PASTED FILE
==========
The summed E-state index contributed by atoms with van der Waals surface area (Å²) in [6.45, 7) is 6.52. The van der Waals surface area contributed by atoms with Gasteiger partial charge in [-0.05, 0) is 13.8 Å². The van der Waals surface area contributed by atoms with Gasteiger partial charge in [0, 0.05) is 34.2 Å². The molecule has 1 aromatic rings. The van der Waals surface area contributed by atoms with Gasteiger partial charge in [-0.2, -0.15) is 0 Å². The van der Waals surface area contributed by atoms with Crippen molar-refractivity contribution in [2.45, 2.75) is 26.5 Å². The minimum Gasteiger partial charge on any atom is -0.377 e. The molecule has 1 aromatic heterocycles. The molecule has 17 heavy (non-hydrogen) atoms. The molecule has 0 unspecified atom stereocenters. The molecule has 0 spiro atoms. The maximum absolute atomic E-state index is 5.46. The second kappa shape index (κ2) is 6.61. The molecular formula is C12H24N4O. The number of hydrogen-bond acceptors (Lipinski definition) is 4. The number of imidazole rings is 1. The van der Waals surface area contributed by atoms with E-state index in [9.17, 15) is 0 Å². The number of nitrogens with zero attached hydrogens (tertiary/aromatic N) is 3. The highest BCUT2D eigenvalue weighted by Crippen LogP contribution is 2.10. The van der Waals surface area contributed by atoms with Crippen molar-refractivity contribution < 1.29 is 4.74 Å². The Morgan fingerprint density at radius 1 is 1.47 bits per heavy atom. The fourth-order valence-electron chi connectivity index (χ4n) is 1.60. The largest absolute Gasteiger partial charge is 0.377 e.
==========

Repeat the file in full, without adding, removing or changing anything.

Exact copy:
The summed E-state index contributed by atoms with van der Waals surface area (Å²) in [6.45, 7) is 6.52. The van der Waals surface area contributed by atoms with Gasteiger partial charge in [-0.05, 0) is 13.8 Å². The van der Waals surface area contributed by atoms with Gasteiger partial charge in [0, 0.05) is 34.2 Å². The molecule has 1 aromatic rings. The van der Waals surface area contributed by atoms with Gasteiger partial charge in [-0.2, -0.15) is 0 Å². The van der Waals surface area contributed by atoms with Crippen molar-refractivity contribution in [2.45, 2.75) is 26.5 Å². The minimum Gasteiger partial charge on any atom is -0.377 e. The molecule has 1 aromatic heterocycles. The molecule has 17 heavy (non-hydrogen) atoms. The molecule has 0 unspecified atom stereocenters. The molecule has 0 spiro atoms. The maximum absolute atomic E-state index is 5.46. The second kappa shape index (κ2) is 6.61. The molecular formula is C12H24N4O. The number of hydrogen-bond acceptors (Lipinski definition) is 4. The number of imidazole rings is 1. The van der Waals surface area contributed by atoms with E-state index in [9.17, 15) is 0 Å². The number of nitrogens with zero attached hydrogens (tertiary/aromatic N) is 3. The highest BCUT2D eigenvalue weighted by Crippen LogP contribution is 2.10. The van der Waals surface area contributed by atoms with Crippen molar-refractivity contribution < 1.29 is 4.74 Å². The Morgan fingerprint density at radius 1 is 1.47 bits per heavy atom. The fourth-order valence-electron chi connectivity index (χ4n) is 1.60. The largest absolute Gasteiger partial charge is 0.377 e.